Published Oct 19, 2023
Attorney General Loretta E. Lynch appointed G. William Riggs to begin hearing cases in September 2016. Judge Riggs earned a Bachelor of Applied Arts degree in 1985 from Florida Atlantic University, a Juris Doctor in 1990 from Nova Southeastern University, and a Master of Laws degree in 2002 from the U.S. Army Judge Advocate Generals School. From 2008 to September 2016, he served in various capacities for the U.S. Marine Corps (USMC) at Camp Lejeune, N.C., including as deputy assistant chief of staff for Force Preservation, staff judge advocate, and circuit military judge for the Eastern Judicial Circuit. From 2008 through 2009, he served as a senior rule of law advisor and deputy rule of law team leader for the Provincial Reconstruction Team, USMC, at Camp Ramadi, Iraq. From 2004 through 2008, he served as a staff judge advocate for the USMC Forces Central Command, at MacDill Air Force Base, Fla. From 2002 through 2004, he served as the head of the Operational Law Branch, Navy International and Operational Law, Department of the Navy, at the Pentagon. Prior to 2002, he served in various legal positions for the USMC, including as a staff judge advocate, deputy staff judge advocate, assistant staff judge advocate, prosecutor, defense counsel, and legal assistance attorney. From 1994 through 1996, he was in private practice at G. William Riggs PA, in West Palm Beach, Fla. Judge Riggs is a member of the Florida Bar.
Detailed data on decisions by Judge Riggs were examined for the period covering fiscal years 2018 through 2023. During this period, court records show that Judge Riggs decided 555 asylum claims on their merits. Of these, he granted asylum for 14, granted 0 other types of relief, and denied relief to 541. Converted to percentage terms, Riggs denied 97.5 percent and granted 2.5 percent of asylum cases (including forms of relief other than asylum).
Figure 1 provides a comparison of Judge Riggs's denial rate each fiscal year over this recent period. (Rates for years with less than 25 decisions are not shown.)
Compared to Judge Riggs's denial rate of 97.5 percent, Immigration Court judges across the country denied 60.6 percent of asylum claims during this same period. Judges at the Charlotte Immigration Court where Judge Riggs decided these cases denied asylum 88.7 percent of the time. See Figure 2.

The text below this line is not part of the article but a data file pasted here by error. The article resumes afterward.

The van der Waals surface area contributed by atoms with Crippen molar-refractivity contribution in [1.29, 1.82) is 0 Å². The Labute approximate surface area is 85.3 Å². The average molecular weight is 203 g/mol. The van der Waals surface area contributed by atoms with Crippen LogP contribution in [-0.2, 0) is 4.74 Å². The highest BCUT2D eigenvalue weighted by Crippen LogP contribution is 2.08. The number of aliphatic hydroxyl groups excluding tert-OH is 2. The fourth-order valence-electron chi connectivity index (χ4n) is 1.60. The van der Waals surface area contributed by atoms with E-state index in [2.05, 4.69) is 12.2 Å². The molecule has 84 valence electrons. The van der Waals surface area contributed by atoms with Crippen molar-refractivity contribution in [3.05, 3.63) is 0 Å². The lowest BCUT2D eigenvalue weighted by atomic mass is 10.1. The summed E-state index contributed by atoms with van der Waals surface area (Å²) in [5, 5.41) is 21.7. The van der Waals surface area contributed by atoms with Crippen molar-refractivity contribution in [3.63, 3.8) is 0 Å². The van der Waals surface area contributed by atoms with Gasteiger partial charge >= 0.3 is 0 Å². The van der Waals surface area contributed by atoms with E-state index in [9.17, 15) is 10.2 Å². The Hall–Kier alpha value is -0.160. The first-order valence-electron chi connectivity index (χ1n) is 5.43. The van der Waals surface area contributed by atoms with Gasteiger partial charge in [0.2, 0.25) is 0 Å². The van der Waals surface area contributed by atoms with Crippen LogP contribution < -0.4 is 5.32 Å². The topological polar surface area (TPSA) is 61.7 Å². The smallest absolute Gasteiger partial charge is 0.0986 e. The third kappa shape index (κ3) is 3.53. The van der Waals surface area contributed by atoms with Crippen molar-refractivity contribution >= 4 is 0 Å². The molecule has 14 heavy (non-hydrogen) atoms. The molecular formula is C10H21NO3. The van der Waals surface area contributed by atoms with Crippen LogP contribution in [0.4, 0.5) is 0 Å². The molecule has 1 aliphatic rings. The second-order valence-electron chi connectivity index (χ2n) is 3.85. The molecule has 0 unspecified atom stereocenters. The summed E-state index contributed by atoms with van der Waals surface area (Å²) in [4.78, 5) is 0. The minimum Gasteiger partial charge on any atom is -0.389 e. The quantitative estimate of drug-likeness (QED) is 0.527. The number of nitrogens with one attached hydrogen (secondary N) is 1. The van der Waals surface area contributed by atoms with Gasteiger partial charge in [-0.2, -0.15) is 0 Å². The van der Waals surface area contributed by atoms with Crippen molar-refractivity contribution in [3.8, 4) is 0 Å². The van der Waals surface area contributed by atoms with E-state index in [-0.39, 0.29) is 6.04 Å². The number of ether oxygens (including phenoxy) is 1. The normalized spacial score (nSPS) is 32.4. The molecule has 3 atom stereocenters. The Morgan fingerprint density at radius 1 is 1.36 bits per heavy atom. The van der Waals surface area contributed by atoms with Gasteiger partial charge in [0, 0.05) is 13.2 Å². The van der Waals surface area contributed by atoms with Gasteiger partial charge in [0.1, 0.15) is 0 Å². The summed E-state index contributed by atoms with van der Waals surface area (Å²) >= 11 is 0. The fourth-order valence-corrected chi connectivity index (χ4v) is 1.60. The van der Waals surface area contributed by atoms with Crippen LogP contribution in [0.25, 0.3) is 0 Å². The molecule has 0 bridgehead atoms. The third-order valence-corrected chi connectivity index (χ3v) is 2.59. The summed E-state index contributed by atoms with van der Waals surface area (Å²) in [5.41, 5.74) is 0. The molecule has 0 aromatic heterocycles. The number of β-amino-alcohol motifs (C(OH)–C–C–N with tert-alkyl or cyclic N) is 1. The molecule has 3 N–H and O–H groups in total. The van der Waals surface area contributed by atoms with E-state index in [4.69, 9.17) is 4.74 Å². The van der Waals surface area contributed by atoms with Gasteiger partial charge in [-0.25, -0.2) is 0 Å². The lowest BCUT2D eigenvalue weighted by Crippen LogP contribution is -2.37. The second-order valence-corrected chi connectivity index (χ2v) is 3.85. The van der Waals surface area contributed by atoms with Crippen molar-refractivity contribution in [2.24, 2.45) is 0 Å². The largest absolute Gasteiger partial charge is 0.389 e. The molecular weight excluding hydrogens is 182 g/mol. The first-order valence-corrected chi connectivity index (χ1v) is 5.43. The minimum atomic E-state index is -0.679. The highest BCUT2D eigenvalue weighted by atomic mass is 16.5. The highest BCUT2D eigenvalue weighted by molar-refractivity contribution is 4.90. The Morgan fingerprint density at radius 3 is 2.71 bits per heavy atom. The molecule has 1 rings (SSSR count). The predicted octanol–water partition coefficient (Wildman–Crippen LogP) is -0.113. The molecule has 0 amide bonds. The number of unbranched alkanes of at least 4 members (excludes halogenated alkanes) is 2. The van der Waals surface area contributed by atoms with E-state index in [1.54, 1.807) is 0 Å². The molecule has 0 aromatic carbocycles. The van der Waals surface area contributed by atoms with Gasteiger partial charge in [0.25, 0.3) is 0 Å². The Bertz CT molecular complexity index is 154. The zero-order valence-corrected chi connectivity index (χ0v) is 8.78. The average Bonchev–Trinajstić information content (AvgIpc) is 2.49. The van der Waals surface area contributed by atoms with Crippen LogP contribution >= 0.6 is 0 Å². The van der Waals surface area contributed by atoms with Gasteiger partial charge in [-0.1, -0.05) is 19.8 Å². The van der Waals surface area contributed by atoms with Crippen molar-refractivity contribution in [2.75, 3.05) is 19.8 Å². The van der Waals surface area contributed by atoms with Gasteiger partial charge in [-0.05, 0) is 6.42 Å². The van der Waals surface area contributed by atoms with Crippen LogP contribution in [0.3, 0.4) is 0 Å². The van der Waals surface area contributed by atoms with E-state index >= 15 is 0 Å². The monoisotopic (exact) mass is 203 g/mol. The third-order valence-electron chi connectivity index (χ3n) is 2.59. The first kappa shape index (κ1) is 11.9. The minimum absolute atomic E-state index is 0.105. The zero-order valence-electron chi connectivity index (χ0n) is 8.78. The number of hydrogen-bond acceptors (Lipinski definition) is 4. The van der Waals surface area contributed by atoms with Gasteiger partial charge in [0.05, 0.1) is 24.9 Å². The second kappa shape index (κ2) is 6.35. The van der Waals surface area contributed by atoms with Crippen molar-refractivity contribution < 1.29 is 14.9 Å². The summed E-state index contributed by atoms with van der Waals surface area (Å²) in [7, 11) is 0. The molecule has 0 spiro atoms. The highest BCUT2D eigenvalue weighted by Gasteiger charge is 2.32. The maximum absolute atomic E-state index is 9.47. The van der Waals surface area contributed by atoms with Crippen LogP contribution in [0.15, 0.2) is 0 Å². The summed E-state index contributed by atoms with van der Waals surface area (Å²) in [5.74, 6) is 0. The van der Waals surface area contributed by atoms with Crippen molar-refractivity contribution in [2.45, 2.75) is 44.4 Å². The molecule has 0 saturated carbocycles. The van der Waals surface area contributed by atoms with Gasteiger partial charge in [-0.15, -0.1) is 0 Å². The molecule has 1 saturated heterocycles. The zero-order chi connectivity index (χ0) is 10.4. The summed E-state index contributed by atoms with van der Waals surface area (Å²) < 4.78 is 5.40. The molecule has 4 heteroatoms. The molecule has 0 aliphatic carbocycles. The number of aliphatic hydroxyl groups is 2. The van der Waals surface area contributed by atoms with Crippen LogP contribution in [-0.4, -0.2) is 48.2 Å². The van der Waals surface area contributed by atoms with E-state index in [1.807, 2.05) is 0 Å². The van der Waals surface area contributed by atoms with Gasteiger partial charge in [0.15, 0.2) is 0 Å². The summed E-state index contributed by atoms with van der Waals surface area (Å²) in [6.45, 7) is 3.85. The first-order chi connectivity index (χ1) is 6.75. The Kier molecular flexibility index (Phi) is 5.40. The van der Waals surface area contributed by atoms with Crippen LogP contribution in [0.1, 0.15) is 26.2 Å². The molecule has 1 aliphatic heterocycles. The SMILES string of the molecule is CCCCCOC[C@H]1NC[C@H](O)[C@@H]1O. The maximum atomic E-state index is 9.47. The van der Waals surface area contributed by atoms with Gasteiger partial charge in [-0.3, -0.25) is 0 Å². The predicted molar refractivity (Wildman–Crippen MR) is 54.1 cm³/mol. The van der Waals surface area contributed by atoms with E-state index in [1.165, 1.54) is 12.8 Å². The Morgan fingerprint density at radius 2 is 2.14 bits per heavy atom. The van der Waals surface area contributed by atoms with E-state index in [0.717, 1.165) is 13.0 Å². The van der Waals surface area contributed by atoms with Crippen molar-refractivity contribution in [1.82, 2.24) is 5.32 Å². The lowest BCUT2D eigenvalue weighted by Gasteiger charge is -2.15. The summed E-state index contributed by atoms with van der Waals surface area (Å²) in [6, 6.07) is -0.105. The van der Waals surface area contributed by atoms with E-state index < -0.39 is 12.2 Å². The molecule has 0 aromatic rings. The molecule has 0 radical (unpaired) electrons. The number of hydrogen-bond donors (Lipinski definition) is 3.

Judge Riggs's asylum grant and denial rates are compared with other judges serving on the same court in this table. Note that when an Immigration Judge serves on more than one court during the same period, separate Immigration Judge reports are created for any Court in which the judge rendered at least 100 asylum decisions.
Although denial rates are shaped by each Judge's judicial philosophy, denial rates are also shaped by other factors, such as the types of cases on the Judge's docket, the detained status of immigrant respondents, current immigration policies, and other factors beyond an individual Judge's control. For example, TRAC has previously found that legal representation and the nationality of the asylum seeker are just two factors that appear to impact asylum decision outcomes.
The composition of cases may differ significantly between Immigration Courts in the country. Within a single Court when cases are randomly assigned to judges sitting on that Court, each Judge should have roughly a similar composition of cases given a sufficient number of asylum cases. Then variations in asylum decisions among Judges on the same Immigration Court would appear to reflect, at least in part, the judicial philosophy that the Judge brings to the bench. However, if judges within a Court are assigned to specialized dockets or hearing locations, then case compositions are likely to continue to differ and can contribute to differences in asylum denial rates.
When asylum seekers are not represented by an attorney, almost all of them (80%) are denied asylum. In contrast, a significantly higher proportion of represented asylum seekers are successful. In the case of Judge Riggs, 18.4% were not represented by an attorney. See Figure 3. For the nation as a whole, about 15.7% of asylum seekers are not represented.
Asylum seekers are a diverse group. Over one hundred different nationalities had at least one hundred individuals claiming asylum decided during this period. As might be expected, immigration courts located in different parts of the country tend to have proportionately larger shares from some countries than from others. And, given the required legal grounds for a successful asylum claim, asylum seekers from some nations tend to be more successful than others.
The largest group of asylum seekers appearing before Judge Riggs came from Honduras. Individuals from this country made up 29.9% of his caseload. Other nationalities in descending order of frequency appearing before Judge Riggs were: El Salvador (24.9%), Guatemala (20.2%), Mexico (13.5%), Brazil (3.1%). See Figure 4.
In the nation as a whole during this same period, major nationalities of asylum seekers, in descending order of frequency, were El Salvador (16.6%), Guatemala (15.1%), Honduras (13.8%), Mexico (9.2%), China (6.8%), India (5.1%), Venezuela (3.2%), Ecuador (3.1%), Cuba (2.4%), Nicaragua (2.3%), Brazil (2.0%), Colombia (1.4%), Cameroon (1.4%).